Make the Most of Grilling Season
Temperature control is essential when grilling. For cuts that require a longer grilling time (like roasts and large steaks) it’s important to have two heating zones prepared: a direct heat zone for searing and quickcooking, and an indirect heat zone for slower, more even cooking. Direct and indirect heat zones can be established on a charcoal grill by piling the charcoals toward one side. On many gas grills, heating the burners on one side of the grill to about 400°F (direct heat) will create an indirect zone on the opposite side of the grill that registers around 275°F. Using direct and indirect heat zones is also best practice for quick-grilling cuts that require direct heat (like sirloin or strip steaks); if at any point the cut starts cooking too quickly, simply transfer it to the indirect zone to avoid burning. Every grill is different, so experiment before cooking to make sure your temperatures are accurate for both zones. Place a drip pan below where the beef will spend most of its time grilling to prevent flare-ups.
Should I cook my steak directly from the fridge or at room temperature?
This is a pretty common question. There's a widely known practice of letting your steaks come to room temperature before cooking. Lean and tender Certified Piedmontese Beef cooks more quickly due to the lower fat content, so it is not as important to let your steaks come to room temperature on most cuts. Keeping a cool or cold center will help to get a good sear and crust on your steaks without the fear of overcooking. A lot of it comes down to the steak's overall thickness.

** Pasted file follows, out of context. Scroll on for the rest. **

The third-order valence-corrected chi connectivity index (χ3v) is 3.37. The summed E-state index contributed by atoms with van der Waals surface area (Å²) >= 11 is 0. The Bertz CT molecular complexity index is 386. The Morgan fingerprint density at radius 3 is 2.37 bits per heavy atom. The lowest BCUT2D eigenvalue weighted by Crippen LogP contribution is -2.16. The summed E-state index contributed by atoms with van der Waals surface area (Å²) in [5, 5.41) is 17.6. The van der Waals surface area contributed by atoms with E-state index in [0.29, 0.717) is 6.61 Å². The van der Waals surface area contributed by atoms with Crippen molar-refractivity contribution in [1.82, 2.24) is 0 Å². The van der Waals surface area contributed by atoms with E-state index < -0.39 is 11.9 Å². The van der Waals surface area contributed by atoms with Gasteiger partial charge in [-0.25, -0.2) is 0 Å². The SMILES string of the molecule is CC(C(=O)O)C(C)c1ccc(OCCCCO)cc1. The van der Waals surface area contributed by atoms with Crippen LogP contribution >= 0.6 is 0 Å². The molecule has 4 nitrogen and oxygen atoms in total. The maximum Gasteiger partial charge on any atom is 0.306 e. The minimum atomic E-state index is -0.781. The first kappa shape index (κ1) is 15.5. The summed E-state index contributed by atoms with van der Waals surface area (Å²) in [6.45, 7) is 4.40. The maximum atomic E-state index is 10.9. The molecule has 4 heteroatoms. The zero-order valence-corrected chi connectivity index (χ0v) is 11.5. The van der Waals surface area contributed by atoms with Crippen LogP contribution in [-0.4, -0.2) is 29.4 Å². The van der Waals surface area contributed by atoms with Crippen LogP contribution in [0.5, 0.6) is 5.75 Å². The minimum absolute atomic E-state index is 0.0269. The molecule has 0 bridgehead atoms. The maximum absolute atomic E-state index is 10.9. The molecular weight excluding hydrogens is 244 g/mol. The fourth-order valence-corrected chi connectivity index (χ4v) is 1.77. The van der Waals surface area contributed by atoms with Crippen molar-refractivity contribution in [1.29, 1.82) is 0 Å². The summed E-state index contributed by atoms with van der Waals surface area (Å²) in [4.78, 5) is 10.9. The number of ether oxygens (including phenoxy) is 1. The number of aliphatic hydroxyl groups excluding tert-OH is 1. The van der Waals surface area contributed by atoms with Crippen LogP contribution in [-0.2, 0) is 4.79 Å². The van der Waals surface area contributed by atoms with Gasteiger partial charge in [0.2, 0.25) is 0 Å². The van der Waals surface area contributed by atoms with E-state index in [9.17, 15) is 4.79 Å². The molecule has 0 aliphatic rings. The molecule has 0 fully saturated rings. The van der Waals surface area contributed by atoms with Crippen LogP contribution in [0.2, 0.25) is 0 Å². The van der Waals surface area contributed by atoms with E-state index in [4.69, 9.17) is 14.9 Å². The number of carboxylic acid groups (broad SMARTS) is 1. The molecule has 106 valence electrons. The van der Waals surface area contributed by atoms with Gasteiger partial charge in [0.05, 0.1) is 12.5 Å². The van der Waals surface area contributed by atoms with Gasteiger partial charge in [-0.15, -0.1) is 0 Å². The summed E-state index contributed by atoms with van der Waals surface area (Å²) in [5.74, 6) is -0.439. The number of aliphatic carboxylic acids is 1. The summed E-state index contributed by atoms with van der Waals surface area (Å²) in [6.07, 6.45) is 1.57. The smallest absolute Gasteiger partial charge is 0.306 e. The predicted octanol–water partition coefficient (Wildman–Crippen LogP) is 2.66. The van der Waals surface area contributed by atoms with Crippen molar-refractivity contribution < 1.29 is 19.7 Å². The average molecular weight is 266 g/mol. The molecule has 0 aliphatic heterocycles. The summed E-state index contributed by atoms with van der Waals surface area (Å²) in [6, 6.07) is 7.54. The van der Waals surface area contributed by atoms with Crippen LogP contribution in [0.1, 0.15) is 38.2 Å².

CP Steaks that benefit from being cooked directly from the fridge:
Steaks that benefit from being cooked from room temperature:
Chuck eye steaks
No matter the cut, we always recommend patting your steaks dry with a paper towel and seasoning with salt. Salt will help develop a beautiful and flavorful crust, while enhancing the flavor and tenderness of Certified Piedmontese Beef.